Future in a foreign field
With Zimbabwe's lower-order batsmen remembering that they play for an international side and not a Sunday League one, India had to wait longer than expected for a victory that ended one of the most dismal streaks in all of sport. Those that watched Kapil's Devils lay waste a pretty competent England side in the dreary summer of 1986 could scarcely have imagined that such a glorious chapter in the country's cricket history would be followed by almost two decades of famine away from home.
That team, with its core responsible for victories at the 1983 World Cup and the World Championship of Cricket (1985), could have amounted to so much, but a cursory glimpse at the record books will tell you how they failed to deliver when it mattered, especially in Test cricket. There were individual performances to savour, but by the early '90s, Indian cricket had regressed back to its former state - formidable at home, and an unfunny joke abroad.
The match-fixing scandal of 2000 was to be a catalyst of change. Sourav Ganguly, with his confrontational style, was the perfect man to spearhead a new generation which didn't look away when eye-balled by the opposition, and John Wright the ideal candidate to try and infuse ideas of professionalism and attention to detail in a team not renowned for either.
Though they failed to oversee that first series win outside the subcontinent since '86, the tag of travelsick whipping boys was swiftly discarded. In 156 Tests away before the dawn of the Ganguly-Wright era, India had managed a paltry 13 wins, with a sole triumph at Colombo in 1993 to show for 14 years of futility abroad. This victory, India's first-ever by a ten-wicket margin away, was the team's 12 th - against 11 defeats - in 30 Tests abroad since Ganguly succeeded Sachin Tendulkar.
Six of those successes have come against non-minnows, with the victories at Headingley (2002), Adelaide (2003), Multan and Rawalpindi (2004) showcasing the strength of a team that no longer suffers stage fright away from the comforts of home. And while it pales in comparison alongside Australia's record in the same period - 18 wins and 8 defeats in 30 overseas Tests, and not a minnow in sight - it is easily the equal of what any other side has achieved.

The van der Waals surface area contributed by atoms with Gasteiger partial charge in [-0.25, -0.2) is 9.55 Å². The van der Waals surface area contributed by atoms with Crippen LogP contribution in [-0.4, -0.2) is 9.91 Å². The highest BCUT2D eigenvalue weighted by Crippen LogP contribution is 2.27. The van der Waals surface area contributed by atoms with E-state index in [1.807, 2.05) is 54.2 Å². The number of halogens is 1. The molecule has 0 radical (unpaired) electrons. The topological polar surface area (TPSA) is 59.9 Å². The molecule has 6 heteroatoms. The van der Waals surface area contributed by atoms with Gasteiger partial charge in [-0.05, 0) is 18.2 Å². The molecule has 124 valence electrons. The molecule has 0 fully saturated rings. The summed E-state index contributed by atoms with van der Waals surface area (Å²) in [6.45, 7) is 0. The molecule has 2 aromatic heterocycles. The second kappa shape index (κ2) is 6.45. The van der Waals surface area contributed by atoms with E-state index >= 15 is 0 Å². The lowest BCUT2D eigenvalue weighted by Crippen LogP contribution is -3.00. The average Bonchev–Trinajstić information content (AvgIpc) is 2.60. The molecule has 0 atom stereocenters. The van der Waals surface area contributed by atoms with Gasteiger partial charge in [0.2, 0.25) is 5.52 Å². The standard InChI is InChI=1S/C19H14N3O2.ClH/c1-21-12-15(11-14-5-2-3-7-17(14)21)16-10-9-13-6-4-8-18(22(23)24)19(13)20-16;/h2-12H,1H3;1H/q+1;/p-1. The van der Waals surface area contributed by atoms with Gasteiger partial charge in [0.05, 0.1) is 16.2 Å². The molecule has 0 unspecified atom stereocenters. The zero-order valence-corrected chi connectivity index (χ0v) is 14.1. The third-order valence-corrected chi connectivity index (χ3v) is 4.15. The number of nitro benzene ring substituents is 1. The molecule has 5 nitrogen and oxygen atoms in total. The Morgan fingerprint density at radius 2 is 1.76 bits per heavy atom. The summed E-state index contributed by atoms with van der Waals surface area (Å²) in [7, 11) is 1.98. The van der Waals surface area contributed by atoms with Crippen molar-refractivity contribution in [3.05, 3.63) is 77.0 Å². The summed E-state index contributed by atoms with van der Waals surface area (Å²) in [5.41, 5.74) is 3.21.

England, for all the improvements under Duncan Fletcher, Nasser Hussain and Michael Vaughan, have managed 12 wins and nine losses, while South Africa - bridesmaids for so long - have 11 wins and 11 defeats from 33 games. Pakistan, with 10 wins and nine defeats in 23 Tests, and Sri Lanka - four wins and 10 losses from 19 - can hardly call themselves better travellers, and it must also be noted that only India have gone to Australia and returned without being pulverized.
Too much can't be read into victories against Zimbabwe, a wan excuse for what was once a handy side, but the fact remains that it's only in the past half-decade that India have safely negotiated such banana-skins. For all of the defiance shown by Hamilton Masakadza and Andy Blignaut this morning, it still took India only 99.2 overs to bowl out the opposition twice, with Irfan Pathan returning magical figures of 12 for 126.
With an unwanted monkey off their backs, the challenge for Greg Chappell and his wards is now to start winning consistently away from home, like Australia - and latterly, England - have done. Tours of South Africa and New Zealand are more than a year away, but a trip to the Caribbean next summer will offer a chance at redemption for those who disgraced themselves in 1997 and 2002. And though no stretch of ocean separates the two countries, a rejuvenated Pakistan side will pose tricky questions when India head over in the New Year.
This series win was as emphatic as they come, but ironically, it could also herald a changing of the guard. The captain-coach equation has to be solved urgently, and with Tendulkar due back against the Sri Lankans, two from Ganguly, Yuvraj Singh and Mohammad Kaif will have to sit out. It will be a time for tough choices, and one can only hope that the selectors face the facts head on, instead of shying away. Having come this far, it will need some tough love to take this team to the next level. The last thing that's needed is namby-pamby diplomacy and another 19-year-long drought. Second place, as a coaching legend archly pointed out, is merely first among the losers.
Dileep Premachandran is assistant editor of Cricinfo